Article
Sarawak is known as the “Land of Hornbills”, having the Rhinoceros Hornbill as the state emblem and with hornbills also being closely associated with important cultural symbols and beliefs among various local communities. However, up to date there is limited understanding on the perception, awareness, and beliefs of local communities towards hornbills. This paper aims to describe the aforementioned factors in western Sarawak, in hope of acquiring the socio-cultural information needed to fill the gap, and to clarify misconceptions towards hornbill conservation efforts in Sarawak. Data collection was accomplished using Open Data Kit (ODK). A total of 500 respondents were approached in five administrative divisions in western Sarawak, namely Kuching, Samarahan, Serian, Sri Aman, and Betong. The questionnaire was carefully formulated to control acquiescence bias that might arise. Boosted Regression Tree (BRT) modelling was conducted to evaluate the strongest demographic predictor variables influencing the answers and word clouds were used to visualise hornbill species by the local community. Sarawakians acknowledge the importance of hornbills as a cultural symbol (95%) despite hornbills being used for food, medicine, and decoration. Whilst this study describes the perceptions of hornbills in local communities, a comprehensive assessment throughout Sarawak is recommended for better understanding of hornbill importance in other communities. Such socio-cultural information is vital to ensure the success of conservation efforts and for effective management strategies of hornbills within Sarawak.
... The success of marine resource management programmes often rely on support from influential local leaders (McLeod and Palmer 2015), which may 'bridge the gap' between local people and marine conservation objectives (Trialfhianty 2017). Frey and Berkes (2014) concluded that local leaders, associated with the 'LINI' NGO in Les Village, North Bali, made great contributions towards encouraging local fishers to stop using cyanide. ...
... Developing Bali as an ecotourism destination. The reviewed literature within Table 4 has highlighted that ecotourism has contributed towards successful marine conservation in Bali (McLeod and Palmer 2015, Trialfhianty 2017, NBRC 2019. Developing ecotourism within Bali is suggested as a tool which can be used to bring some of Bali's poorest regions out of poverty whilst simultaneously contributing to environmental conservation (Byczek 2011, Astarini et al., 2019. ...
Article
Bali, Indonesia sits within the coral triangle and is internationally recognised for its high coral reef diversity. The health of Bali’s marine ecosystems has declined in recent decades, and this is thought to be due to threats from climate change, destructive fishing practices, pollution, outbreaks coral eating invertebrates, coral disease and unsustainable tourism. As a response, multiple conservation strategies have been introduced by the island’s communities, non-government organisations and governments, with the aim of preventing further decline, as well as restoring already degraded coral reefs. This literature review provides an in-depth analysis of the tools used to conserve Bali’s coral reefs, and compares them to those used in other countries. In light of international ‘best practice’ in coral reef conservation, this review makes suggestions on how Bali could better conserve its coral reef ecosystems. These include (1) increasing its designation of official Marine Protected Areas (MPAS) and strengthening management of existing ones, (2) creating an MPA network, (3) substantially reducing marine plastic pollution, (4) continuing artificial reef construction in degraded habitats, (5) continuing to develop Bali as an ecotourism destination, (6) increasing engagement in global science to inform marine conservation decision-making, and (7) developing more marine monitoring programmes.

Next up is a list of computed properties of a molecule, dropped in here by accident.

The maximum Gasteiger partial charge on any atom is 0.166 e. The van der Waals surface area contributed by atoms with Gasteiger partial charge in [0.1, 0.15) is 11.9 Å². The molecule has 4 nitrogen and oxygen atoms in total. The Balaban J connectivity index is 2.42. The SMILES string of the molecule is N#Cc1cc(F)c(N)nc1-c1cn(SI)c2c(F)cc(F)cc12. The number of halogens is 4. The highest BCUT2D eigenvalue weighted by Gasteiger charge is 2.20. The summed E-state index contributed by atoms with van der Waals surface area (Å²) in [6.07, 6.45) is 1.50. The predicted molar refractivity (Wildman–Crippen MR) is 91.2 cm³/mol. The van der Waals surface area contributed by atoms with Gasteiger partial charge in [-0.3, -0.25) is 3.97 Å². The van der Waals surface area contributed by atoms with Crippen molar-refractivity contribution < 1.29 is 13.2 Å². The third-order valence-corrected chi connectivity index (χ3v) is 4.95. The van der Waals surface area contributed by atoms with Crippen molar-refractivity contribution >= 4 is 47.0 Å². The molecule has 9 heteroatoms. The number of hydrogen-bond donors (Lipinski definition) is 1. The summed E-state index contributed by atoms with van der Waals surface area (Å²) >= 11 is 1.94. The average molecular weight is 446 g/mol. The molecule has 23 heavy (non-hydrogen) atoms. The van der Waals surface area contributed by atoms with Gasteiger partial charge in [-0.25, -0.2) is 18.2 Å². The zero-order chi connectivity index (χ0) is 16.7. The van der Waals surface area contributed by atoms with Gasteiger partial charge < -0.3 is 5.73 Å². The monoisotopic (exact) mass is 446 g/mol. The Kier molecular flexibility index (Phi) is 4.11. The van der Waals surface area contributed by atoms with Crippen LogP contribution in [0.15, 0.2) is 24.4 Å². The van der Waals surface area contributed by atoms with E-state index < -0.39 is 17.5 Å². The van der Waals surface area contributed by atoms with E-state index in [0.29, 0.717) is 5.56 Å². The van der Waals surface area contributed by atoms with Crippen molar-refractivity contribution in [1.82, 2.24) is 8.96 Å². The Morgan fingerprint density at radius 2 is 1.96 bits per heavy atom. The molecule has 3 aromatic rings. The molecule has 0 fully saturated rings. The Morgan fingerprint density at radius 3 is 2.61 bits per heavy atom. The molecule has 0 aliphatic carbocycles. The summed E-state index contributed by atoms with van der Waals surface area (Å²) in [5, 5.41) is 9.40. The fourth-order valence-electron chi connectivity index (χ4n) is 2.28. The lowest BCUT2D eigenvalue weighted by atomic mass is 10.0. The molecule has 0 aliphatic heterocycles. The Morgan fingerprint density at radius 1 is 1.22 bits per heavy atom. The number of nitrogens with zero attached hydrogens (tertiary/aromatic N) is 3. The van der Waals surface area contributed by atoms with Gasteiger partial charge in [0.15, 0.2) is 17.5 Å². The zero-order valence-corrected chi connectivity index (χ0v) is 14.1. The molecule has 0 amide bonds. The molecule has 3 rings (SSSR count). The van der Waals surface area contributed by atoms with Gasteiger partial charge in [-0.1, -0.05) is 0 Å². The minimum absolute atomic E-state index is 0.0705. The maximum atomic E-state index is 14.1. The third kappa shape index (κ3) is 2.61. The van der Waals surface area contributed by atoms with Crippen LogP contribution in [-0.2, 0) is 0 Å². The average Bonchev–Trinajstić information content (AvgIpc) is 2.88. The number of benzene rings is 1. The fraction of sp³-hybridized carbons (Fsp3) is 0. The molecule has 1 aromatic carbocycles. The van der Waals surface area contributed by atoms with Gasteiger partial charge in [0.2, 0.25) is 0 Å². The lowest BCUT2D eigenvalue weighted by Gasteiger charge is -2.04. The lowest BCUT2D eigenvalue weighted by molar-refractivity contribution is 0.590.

... Cultural and spiritual, non-materialistic values for raptors and other wildlife can be key to conflict resolution [22,26,62,104]. Little research has been conducted in this area [62,145], but such deep-held values are likely to be highly sustainable compared to reform ecology approaches. Indeed, the Millennium Ecosystem Assessment, the Convention on Biological Diversity and related National Biodiversity Strategies and Action Plans tend to encourage a predominantly monetary valuation of ecosystem services [66], which can be counterproductive in some cases, because it does not foment tolerance in the face of ecosystem disservices. ...
... For example, Dayer et al. [63] describe how the traditional knowledge among an indigenous Mapuche community in Chile that uses owls to predict weather conditions could be incorporated into community actions, including tourism, wildlife monitoring and intergenerational dialogue, to support conservation initiatives. Already, several religious groups are working to enhance environmental and wildlife-conservation sentiments among adherents [145,146]. For example, the Head of the Catholic faith has called on people throughout the world to experience an 'ecological conversion' that recognizes the inherent values of species [147]. ...
Article